July 29, 2009

July 27, 2009

In life, we all have defining days that make us or break us, or do both. Days that are marked as a distinct line that divides the before and the after.

For me, that day was July 27, 2009, when, in the early morning hours, my mom lost her battle to cervical cancer. There in that hospital room, with her closest family and friends surrounding her, she took her final breath and was finally free of the pain that consumed her for more than a year.

I was 19, had just finished my first year of undergrad at UNC Asheville, and had no idea how her death would impact the course of my life. But the moment my mom took her last breath, my world was forever changed.

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Wedding Planning Update: Busy Weekend Ahead

When People Ask How's Wedding Planning Going

It is Friday afternoon and I am currently tucked away in my office, eating lukewarm pizza leftover from last night’s dinner, and trying to make sure I have my to-do list in order before heading into the weekend.

It is going to be a busy one, packed full with wedding planning chores that HAVE to get done because we are running out of weekends before the wedding.

As of now, we have eight Saturdays left, and four of those already have events planned. So, technically, we only have four free Saturdays left (yay, I can do math!) to finish DIY projects, buy decorations, order whatever needs to be ordered, and make sure everything is organized and ready to go.

OK, bring on the panic attacks.

But really, I have no idea what the “F” I am doing most days. How are you supposed to plan a wedding, work full-time, continue to grow your relationship with your partner, watch Netflix, walk the dogs, eat, drink enough water, and still find time to maintain an acceptable level of personal hygiene?

Is it even possible?

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Not Your Average Marriage Proposal

“We’re all a little weird. And life is a little weird.
And when we find someone whose weirdness is compatible with ours, we join up with them and fall into mutually satisfying weirdness — and call it love — true love.”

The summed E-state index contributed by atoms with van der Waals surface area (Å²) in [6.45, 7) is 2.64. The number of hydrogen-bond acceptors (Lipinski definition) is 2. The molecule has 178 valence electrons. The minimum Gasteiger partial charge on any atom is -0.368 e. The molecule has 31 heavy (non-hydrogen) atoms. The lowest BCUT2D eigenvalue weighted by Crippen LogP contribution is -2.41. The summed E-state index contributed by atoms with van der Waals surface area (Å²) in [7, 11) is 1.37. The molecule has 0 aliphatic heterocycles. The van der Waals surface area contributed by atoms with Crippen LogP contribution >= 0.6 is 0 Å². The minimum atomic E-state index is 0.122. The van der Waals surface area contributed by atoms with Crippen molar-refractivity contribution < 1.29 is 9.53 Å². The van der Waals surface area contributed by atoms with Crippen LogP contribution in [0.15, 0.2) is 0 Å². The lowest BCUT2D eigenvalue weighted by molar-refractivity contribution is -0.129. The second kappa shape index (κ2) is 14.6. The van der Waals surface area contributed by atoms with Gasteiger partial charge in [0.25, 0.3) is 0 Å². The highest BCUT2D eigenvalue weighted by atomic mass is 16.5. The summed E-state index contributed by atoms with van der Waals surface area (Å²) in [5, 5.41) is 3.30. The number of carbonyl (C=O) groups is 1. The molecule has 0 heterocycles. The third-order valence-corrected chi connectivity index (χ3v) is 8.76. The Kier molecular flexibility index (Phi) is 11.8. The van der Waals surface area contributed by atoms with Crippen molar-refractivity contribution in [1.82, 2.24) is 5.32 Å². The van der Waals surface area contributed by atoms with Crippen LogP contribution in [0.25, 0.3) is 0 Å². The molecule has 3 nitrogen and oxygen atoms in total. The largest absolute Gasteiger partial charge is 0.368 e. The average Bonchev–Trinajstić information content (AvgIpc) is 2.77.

— Robert Fulghum, “True Love”

Justin and I are weird.

OK, perhaps weird is a strong word to use to describe us. But, we do like to think of ourselves as not average and different from the majority of couples our age in that we have done life a little backward and out-of-order.

And our engagement story is representative of our weird life together.

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Struggles from a Motherless Bride

He said, “I wish your mom were here.”

Me, too, dad. Me, too.

As the days push forward and my September wedding draws closer, I acknowledge that I am really struggling with my mom’s absence during this should-be happy time.

Wedding planning hasn’t been my thing, and I probably make everything about it 10-times more complicated than it has to be because that is who I am.

But, I think my lack of motivation to finish planning this major life event stems from the fact that my mom is not here to share this time with, and I wish more than anything that she could be.

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Things not to say to a motherless daughter (or anyone else who is grieving)

Writer’s note: I originally penned this four months ago in December as part of my Merry Blogmas series. I never shared it, though, and recently revisited and revised it for publication. 


As I approach my eighth year as a motherless daughter, I am confident in saying that I have learned much about the grieving process. There is still much that I do not know or understand, but I am at a point in my life where I am comfortable and willing to share my knowledge and experiences in the hopes of helping someone else who stands where I have already stood on this road.

Between the years of 2007 and 2013, I lost my mom, my remaining three grandparents, and my stand-in mom (my best friend’s mom). Even though I have encountered all this loss within such a short timeframe, I am fully aware that it is difficult to find the right words to say to someone who is grieving. You want to be a good friend and express condolences, and I understand that.